Helping people with computers... one answer at a time.
A top-level folder is one that appears at the root of a drive. I'll explain what that means by looking at files and folders in Windows Explorer.
In some instructions, you indicated that I need to "create a top-level folder called backups " for my backups; where and how do I do this? Are the folders created in My Computer? Does the external hard drive have to be connected? Or are they created on the external hard drive?
This is another case where the terminology makes some assumptions about your familiarity with computers.
Assumptions that, naturally, aren't always valid.
So I'll give a quick refresher on just what drives and folders are and how they're organized. Then, I'll describe how Windows organizes things, which may seem very confusing at first glance.
Right-click the Start button and click Open Windows Explorer:
Ignore everything but the section labeled "Computer"; I'll talk about the others briefly below.
As you might expect, Computer represents your computer and everything stored on it or connected to it. Listed underneath it and indented are the various drives that are attached to the computer. As you can see, I have a number of drives; I'll list them by the drive letter that they're assigned.
A: is the floppy-disk drive. No, my computer doesn't actually have one, but someone insists on reserving the A: designator for it.
B: is actually a USB external hard disk and the drive on which Acronis TrueImage Home places my backups.
C: is my system drive. (one terabyte)
D: is a second internal drive. It's also one terabyte, even though its label might indicate something less.
E: is the CD/DVD reader/writer.
F: is a mounted TrueCrypt volume. A file that I've called data.tc that lives on C: and its encrypted contents are available as unencrypted files and folders by virtue of being mounted.
G: is a USB-connected SD-card reader with nothing in it.
H: is a USB-connected CF-card reader with nothing in it.
L: is a virtual drive created by Daemon Tools that allows me to mount and examine the contents of ISO files.
P: is another mounted TrueCrypt volume. This time, it's a file (personal.tc) that resides on F:. Yes, TrueCrypt volumes can reside in other TrueCrypt volumes.
It's a lot, but I list it all to show the diversity of the things that we call drives. Not only are traditional internal hard drives included, but external drives, virtual drives, and more.
The key point is that each of them looks like a disk drive and is accessed like an independent disk drive.
Together, they represent everything stored on or connected to your computer.
If I click on the B: drive, the right-hand pane displays the contents of B:
Items with the yellow folder icon are folders. In this case, "example_file.txt" is simply a file.
If I now click on the folder "acronis", the right-hand pane displays the contents of that folder:
As you can see, this folder "acronis" contains both a folder ("example_folder") as well as several files that contain the backup that Acronismakes for me each night.
Of course, the folder "example_folder" could contain more files and folders and those folder could contain more...
Finally, I get to answer your question.
Folders contained within folders are called sub-folders. In the example above, "example_folder" is a sub-folder of "acronis".
Items which are not sub-folders are those that are visible when you look at the contents of the drive.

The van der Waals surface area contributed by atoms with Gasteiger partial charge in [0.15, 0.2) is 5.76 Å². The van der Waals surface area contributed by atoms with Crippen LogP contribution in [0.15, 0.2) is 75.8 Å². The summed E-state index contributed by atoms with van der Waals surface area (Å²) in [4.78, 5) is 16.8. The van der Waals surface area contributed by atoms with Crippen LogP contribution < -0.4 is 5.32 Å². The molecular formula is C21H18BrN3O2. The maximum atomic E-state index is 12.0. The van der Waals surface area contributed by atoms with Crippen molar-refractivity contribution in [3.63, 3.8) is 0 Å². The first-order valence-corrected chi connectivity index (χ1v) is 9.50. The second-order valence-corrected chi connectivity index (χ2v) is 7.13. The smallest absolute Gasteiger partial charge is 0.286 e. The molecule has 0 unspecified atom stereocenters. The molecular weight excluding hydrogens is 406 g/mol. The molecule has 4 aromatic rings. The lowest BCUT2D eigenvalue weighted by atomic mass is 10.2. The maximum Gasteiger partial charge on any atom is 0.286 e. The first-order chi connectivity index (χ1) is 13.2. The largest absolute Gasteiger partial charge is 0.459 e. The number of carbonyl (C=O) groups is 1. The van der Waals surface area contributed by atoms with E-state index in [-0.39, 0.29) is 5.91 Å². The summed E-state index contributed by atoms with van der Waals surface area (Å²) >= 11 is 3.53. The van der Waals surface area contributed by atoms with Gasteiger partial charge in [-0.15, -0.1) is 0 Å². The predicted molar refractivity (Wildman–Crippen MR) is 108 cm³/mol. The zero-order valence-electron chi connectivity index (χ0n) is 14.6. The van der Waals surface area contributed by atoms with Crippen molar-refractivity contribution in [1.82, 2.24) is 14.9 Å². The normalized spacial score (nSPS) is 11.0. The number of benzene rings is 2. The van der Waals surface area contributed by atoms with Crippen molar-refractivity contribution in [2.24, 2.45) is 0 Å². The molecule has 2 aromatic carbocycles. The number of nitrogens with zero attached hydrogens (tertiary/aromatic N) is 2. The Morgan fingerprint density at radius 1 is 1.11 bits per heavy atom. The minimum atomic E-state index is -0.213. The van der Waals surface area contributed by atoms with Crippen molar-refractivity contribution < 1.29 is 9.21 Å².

Those are top-level items.
The folder "acronis" in the example above is considered a top-level folder because it's a folder that's placed directly on B: and not within some other folder. The folders "$RECYCLE.BIN", "acronis.apr", "My Backups", and "System Volume Information" are all top-level folders.
You can create a top-level folder very simply. Just click the drive in the left-hand pane to display the top-level contents, right-click in an empty area in the right-hand pane, and click New and then Folder:
When you do so, a new folder will be created with the name "New folder":
It may already be selected and ready for you to type in a new name. If not, just click it or press F2 with it selected and you'll be able to type in the name you want:
Look back at the list of items that appeared on the left when you opened Windows Explorer.
Everything that isn't Computer or indented under Computer is either:
A type of† shortcut to some sort of Windows functionality.
A type of shortcut to an application stored somewhere within Computer.
A type of shortcut to files or folders that are somewhere within Computer.
A full explanation is an article for another day, but I'll throw out one example.
In the list of things on my computer on the right under Desktop, you'll see an item "LeoN". LeoN is my Windows login ID and that's nothing more than a type of shortcut to "C:\Users\LeoN", a folder that you'd also find under Computer in the folder called Users.
In Windows XP, you'll often see My Computer here. That is also nothing more than a convenient shortcut to "C:\Documents and Settings\LeoN\My Documents" (assuming that the login name is "LeoN").
So while My Computer or "LeoN" or even "Desktop" might seem like the top of something, they really aren't. It's just Windows making commonly accessed features and functionality visible at a high level so you don't have to go digging to find the right whatever-it-would-be somewhere in Computer.
† I keep saying "type of" shortcut because a shortcut is actually a very specific thing: a shortcut file that contains a reference to another file. The items that show here in Windows Explorer may actually be true shortcuts or they may be things the behave much like shortcuts, but are implemented in entirely different ways. I did warn that it was confusing.
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